I was at a local industry event last week with our partner @IndustryStar in Ann Arbor, MI. At the event there was a presenter who shared a presentation on the workflow of industrial design. The presentation itself was fascinating and visually eye-catching. Even more profound, it emphasized how important it was to go see how a design not only impacts the end customer, but also those who had to realize it, sell it, deliver it and support it.
This was an “Aha” moment for me. I always assumed designers just made incredible looking renderings of products to make customers want them. 😉
The coolest part of the whole concept? It was wrapped into a single word: Gemba. Gemba is a Japanese word meaning “go to the place”. My old friend Google came up with a couple of other interpretations ranging from “the actual place” to “the place where value is created”. I decided to subscribe to the latter of these interpretations and see how it might apply to the technology space.
What is “the place where value is created” in a software company? Is it:
The development schedule or the quality assurance process?
The sales and marketing organization?
Implementation or technical support?
The point of use by the end customer?
The answer is: all of them. Because they all provide value to the next phase of realizing an information solution. The value at the end user experience will be less sustainable if the value within the development, delivery and support processes do not receive due focus.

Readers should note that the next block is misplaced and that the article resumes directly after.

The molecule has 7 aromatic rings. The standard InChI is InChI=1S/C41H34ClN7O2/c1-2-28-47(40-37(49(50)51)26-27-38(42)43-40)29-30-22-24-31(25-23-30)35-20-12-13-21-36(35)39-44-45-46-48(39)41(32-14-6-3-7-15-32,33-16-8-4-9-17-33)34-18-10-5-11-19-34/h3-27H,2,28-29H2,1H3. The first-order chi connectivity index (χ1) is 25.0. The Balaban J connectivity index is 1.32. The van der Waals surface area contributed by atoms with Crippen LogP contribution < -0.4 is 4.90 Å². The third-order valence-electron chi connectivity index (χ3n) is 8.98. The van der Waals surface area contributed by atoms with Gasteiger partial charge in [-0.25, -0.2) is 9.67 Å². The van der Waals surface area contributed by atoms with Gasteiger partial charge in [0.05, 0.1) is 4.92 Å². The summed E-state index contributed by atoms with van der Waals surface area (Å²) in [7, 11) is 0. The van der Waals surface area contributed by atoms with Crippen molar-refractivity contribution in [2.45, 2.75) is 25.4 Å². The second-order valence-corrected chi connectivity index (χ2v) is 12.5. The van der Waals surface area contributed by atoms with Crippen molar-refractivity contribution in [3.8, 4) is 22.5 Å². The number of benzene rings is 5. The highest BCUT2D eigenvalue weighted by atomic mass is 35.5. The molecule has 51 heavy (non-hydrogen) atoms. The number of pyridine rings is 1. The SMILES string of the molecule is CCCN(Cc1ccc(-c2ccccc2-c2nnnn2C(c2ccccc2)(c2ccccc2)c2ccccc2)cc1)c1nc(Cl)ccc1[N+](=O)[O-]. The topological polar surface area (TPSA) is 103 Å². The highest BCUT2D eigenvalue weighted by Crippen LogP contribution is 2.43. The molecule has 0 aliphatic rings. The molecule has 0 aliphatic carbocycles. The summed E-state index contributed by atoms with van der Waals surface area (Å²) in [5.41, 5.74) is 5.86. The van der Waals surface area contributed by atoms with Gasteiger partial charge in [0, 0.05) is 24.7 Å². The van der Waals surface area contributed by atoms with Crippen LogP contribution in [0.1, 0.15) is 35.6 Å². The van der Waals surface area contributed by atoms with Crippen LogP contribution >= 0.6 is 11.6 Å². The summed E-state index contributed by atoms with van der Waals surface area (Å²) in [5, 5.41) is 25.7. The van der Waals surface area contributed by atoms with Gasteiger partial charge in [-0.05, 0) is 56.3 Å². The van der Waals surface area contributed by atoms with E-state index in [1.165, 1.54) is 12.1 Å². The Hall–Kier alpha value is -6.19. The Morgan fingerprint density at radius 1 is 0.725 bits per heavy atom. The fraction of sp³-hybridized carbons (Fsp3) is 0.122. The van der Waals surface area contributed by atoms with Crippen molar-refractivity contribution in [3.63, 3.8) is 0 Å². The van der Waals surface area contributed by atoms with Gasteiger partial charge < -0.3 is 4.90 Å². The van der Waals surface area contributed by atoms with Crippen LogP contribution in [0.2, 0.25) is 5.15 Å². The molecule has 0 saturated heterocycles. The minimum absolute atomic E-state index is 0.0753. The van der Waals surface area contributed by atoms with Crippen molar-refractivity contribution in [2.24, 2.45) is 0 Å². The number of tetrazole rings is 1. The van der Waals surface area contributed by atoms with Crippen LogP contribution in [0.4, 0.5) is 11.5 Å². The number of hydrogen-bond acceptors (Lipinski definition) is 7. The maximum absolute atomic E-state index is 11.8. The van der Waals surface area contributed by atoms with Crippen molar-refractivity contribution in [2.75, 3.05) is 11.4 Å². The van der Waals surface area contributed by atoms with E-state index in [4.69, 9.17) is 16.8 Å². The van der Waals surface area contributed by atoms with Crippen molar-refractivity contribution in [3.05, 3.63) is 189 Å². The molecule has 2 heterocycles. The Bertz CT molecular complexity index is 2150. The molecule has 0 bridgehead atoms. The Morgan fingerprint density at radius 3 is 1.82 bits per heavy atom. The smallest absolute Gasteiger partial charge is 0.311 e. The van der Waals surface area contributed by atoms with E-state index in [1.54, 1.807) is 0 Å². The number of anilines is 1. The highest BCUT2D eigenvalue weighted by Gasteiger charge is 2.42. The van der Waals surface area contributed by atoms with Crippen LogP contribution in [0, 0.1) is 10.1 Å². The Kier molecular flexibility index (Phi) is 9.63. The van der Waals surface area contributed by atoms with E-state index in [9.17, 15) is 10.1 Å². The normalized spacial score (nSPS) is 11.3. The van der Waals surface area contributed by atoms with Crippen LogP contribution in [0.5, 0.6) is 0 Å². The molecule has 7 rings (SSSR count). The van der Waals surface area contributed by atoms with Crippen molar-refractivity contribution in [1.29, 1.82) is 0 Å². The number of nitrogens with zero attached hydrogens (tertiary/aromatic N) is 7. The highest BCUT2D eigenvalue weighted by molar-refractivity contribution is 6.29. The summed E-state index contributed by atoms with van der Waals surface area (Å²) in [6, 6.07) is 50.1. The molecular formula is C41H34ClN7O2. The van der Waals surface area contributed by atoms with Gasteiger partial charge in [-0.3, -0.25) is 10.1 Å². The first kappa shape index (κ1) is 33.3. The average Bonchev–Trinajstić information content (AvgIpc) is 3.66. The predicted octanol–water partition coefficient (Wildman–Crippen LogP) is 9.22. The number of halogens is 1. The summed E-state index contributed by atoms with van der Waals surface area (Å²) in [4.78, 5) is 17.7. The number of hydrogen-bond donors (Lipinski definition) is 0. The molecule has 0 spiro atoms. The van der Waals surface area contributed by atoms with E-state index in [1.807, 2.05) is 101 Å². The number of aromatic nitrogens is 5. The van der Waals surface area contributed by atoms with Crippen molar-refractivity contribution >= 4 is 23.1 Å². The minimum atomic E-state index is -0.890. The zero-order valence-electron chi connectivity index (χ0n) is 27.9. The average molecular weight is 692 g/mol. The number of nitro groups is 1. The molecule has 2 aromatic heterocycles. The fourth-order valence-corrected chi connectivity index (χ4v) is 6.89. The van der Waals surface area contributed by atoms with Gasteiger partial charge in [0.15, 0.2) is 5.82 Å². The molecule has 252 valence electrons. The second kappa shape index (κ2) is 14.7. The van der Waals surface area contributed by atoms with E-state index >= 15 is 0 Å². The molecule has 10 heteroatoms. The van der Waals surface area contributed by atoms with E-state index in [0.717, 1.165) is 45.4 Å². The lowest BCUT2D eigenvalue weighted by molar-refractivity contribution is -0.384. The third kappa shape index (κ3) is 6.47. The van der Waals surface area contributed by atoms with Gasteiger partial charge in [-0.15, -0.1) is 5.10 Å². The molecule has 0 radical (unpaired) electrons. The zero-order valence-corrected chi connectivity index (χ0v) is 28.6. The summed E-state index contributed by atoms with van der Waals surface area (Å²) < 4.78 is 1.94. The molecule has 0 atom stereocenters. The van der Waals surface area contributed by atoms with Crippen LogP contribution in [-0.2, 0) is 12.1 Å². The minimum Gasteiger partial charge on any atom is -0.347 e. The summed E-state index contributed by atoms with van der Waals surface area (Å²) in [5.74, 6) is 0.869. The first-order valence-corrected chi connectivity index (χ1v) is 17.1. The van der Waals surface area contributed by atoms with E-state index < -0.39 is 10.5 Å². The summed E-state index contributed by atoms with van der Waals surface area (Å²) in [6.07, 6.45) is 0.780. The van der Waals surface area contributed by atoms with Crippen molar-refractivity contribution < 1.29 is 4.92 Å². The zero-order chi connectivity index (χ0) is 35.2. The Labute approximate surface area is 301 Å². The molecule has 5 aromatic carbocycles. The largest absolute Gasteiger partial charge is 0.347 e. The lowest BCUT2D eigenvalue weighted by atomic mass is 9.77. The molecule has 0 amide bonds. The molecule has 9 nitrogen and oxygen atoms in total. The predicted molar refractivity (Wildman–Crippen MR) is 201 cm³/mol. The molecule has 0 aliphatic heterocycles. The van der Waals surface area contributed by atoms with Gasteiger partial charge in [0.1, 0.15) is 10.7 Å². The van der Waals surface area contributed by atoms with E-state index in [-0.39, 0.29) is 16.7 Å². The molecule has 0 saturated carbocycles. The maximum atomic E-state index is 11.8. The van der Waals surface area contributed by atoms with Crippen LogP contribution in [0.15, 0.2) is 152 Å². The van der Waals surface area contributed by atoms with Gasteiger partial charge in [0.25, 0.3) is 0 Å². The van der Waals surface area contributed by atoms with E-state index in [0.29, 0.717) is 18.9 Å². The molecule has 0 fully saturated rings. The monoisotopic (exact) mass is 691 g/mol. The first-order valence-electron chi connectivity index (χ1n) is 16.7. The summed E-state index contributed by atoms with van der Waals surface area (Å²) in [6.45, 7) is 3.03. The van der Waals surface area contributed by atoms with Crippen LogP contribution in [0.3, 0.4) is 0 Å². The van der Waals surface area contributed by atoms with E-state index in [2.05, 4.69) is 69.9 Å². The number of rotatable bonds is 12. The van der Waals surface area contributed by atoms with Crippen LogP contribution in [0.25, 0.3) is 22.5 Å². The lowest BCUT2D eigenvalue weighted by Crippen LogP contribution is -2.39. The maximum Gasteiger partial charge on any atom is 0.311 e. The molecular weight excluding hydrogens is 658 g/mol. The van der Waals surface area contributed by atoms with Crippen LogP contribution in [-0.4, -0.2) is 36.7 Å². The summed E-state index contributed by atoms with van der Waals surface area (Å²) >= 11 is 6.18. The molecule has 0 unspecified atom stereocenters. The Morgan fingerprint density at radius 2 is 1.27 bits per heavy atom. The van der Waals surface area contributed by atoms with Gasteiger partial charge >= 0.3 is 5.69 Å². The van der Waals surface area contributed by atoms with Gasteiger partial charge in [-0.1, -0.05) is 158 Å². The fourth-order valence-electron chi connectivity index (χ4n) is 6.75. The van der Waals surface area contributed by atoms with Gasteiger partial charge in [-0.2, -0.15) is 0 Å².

In the software world (and probably others) it is easy to get caught up in the tireless pursuit of the user experience (UX) of a product. Constant questions like:
What would be the most visually appealing user interface?
How few clicks could we require to accomplish the goal?
How can we use icons to make a user intuitively know what our app is supposed to do?
But often what does not get considered is: how will this experience be implemented rapidly and in a sustainable way?
As a product manager I don’t have enough fingers (or toes) to count the number of times I said, “This is the solution the customer wants!” Only to find out that once it was built, while close, the customer wanted something different. This could have been due to changing requirements or an honest mistake on my part, but what was clear to me every time was that change was inevitable and adaptable delivery models are essential.
So, back to Gemba. If your job involves managing or delivering solutions to customers. Take to heart the opportunity to go to (or get as close as possible to) the place where value is created. Understand the importance of the big picture and leverage that knowledge to change the world.
To explore more - Google: Gemba Walk